“Going forward, LIPA plans to continuously review storage needs on Long Island as more fossil units retire and offshore wind is added to the grid,” LIPA said, noting that it will work with state “storage procurement team” to prioritize more sites that offer “grid benefits and help to replace capacity lost to local fossil retirements.”

The fire at the East Hampton storage facility last year has taken it out of commission since May 31, as owners NextEra and National Grid replace the 5-megawatt unit battery cells. The job could take until July. Concerns about that fire and two others upstate last year have fueled opposition. 

Brookhaven Town has fielded applications for battery storage units, including one for a 110-megawatt facility that will be 20 times larger than the East Hampton unit. Residents have been up in arms about it, and held a protest at Brookhaven Town headquarters last year.

Brookhaven has instituted a special zoning code for the battery facilities, and has been reviewing applications on a case-by-case basis, Panico said. The town would not provide Newsday with a list of pending or approved projects.

“We’re aware that there are many battery developers looking to land projects, not only in Brookhaven but throughout Long Island,” Panico said. “We have a local approach when it comes to battery storage, and each council member is very engaged … Not all locations are appropriate.”

Others, he said, “lend themselves to be more appropriate, and those are the ones you will see a public hearing on.”

Fran Lunati, who is leading a group in opposition to batteries located in residential areas and around schools, said it’s all about location.

“We’re fine with green energy, but they’re just putting these plants too close to homes and schools, and they don’t have evacuation plans,” said Lunati, who lives in Holbrook, less than a mile from a proposed Holtsville site. Her group plans to bring a petition with more than 2,700 signatures to Islip Town in support of the moratorium. She noted her groups support a lawsuit recently filed by Sachem Central School District to stop the Holtsville battery facility and urged Panico to consider a moratorium.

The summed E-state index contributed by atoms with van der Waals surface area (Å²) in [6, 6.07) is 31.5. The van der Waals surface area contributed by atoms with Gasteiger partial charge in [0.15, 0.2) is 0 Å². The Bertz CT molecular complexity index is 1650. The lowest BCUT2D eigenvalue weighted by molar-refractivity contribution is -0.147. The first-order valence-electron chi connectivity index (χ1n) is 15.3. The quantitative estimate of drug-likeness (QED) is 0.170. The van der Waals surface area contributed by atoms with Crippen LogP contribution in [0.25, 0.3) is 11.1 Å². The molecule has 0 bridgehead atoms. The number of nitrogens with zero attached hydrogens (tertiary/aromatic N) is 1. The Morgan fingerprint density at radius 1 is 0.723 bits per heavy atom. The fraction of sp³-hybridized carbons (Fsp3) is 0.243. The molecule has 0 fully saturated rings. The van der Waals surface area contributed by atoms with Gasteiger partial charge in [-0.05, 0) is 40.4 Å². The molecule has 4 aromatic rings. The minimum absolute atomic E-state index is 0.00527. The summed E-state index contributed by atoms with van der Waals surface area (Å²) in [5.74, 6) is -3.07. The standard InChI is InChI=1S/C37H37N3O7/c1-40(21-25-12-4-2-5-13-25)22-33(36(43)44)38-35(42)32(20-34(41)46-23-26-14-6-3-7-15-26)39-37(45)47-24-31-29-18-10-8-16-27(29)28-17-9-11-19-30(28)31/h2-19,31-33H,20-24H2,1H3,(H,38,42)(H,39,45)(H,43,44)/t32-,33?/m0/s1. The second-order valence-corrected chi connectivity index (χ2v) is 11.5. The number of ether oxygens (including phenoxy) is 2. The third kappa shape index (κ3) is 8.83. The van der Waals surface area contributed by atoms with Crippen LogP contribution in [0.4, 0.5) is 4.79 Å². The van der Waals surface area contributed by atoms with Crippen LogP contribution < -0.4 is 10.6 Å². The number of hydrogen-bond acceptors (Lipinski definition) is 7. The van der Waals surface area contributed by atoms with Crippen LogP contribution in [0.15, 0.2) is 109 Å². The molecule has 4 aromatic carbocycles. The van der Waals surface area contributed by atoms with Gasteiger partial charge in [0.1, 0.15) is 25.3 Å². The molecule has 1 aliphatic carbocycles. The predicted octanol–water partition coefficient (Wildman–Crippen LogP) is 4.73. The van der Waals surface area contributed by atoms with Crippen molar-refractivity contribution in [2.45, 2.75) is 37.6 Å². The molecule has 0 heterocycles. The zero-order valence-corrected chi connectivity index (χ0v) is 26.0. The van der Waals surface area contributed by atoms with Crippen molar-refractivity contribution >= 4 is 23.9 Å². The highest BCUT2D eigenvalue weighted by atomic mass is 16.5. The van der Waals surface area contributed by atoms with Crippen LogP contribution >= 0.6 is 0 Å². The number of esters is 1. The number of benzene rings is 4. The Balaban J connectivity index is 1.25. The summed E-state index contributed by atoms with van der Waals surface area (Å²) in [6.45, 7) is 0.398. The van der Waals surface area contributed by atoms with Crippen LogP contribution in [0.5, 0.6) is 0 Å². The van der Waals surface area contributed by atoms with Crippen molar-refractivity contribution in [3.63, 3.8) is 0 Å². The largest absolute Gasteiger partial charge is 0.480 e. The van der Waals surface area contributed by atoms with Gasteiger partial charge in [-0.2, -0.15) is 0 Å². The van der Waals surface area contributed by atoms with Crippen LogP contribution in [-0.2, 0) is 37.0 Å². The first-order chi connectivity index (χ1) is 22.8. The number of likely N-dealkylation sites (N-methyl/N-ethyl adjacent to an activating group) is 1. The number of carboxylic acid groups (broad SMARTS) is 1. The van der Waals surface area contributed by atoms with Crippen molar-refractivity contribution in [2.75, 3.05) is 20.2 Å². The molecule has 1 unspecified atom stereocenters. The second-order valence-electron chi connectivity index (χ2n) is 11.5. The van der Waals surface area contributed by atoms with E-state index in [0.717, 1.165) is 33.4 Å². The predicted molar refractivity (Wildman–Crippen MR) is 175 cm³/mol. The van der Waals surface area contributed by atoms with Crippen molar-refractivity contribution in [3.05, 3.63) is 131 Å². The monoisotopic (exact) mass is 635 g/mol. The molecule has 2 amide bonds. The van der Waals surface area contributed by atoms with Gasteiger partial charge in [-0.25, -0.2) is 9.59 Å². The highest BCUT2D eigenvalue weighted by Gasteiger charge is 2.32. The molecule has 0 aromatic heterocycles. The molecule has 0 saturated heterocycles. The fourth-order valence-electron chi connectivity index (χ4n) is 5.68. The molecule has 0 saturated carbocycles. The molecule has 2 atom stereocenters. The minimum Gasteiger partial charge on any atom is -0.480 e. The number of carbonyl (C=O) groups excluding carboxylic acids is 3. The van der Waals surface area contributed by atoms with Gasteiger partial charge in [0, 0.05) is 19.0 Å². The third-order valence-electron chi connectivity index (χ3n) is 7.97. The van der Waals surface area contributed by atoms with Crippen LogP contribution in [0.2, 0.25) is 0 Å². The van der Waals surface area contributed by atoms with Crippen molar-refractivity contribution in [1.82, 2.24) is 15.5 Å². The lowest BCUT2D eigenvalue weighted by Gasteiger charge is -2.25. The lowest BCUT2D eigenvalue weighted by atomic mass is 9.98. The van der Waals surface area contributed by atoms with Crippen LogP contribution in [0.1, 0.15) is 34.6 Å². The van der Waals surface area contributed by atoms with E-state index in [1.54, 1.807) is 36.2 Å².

“Change your way of thinking and think about the safety of the people in your community,” she said. “We wouldn’t know how to even start evacuating those schools.”

Growing opposition to battery facilities

Panico said the town will approve only industrially zoned property for batteries, and argued the town won’t become saturated with batteries. “I don’t think there’s any fear of that,” he said. “A moratorium may sound good. And it sounds like a pause, but the fact of the matter is, these applications take so long to get approved and get permitted that I would call into question the efficacy of what a 30- or 60- or 90-day pause really means because if the application is coming before a town board, that application needs a change of zone. That’s a legislative act in and of itself. It’s not an as-of-right application.”

Panico stressed that he wasn’t calling into question the actions of other towns that are implementing moratoriums. “People do what’s appropriate for their towns,” he said.

But he said he wished New York State would do more to educate residents about batteries and “explain what’s required to meet these goals. At the local level, we receive mandates, but we often are left on our own,” he said.

Growing opposition to batteries also leaves those officials who profess to support green energy in a state of contradiction.

“The same people who claim to be for green energy and renewables, I would say, also seem to talk a big game when it comes to affordable housing. But it’s this town and other similarly situated towns that are getting it done,” said Panico, who like all but one of the town’s board members is a Republican. “It paints a picture of what’s ultimately going on here on Long Island, and some of the hypocrisy that has not been called out enough."

In the end, support of batteries means not only addressing environmental issues, but could help local districts with funding, Panico suggested. 

Battery facilities and their tax payments “certainly could be very important to school districts, school taxes, possibly even our fire departments and emergency service providers,” he said, stressing that “each individual application [must be] looked at and treated individually” with an “understanding of what the needs are in the community.” 

With Brianne Ledda and Joseph Ostapiuk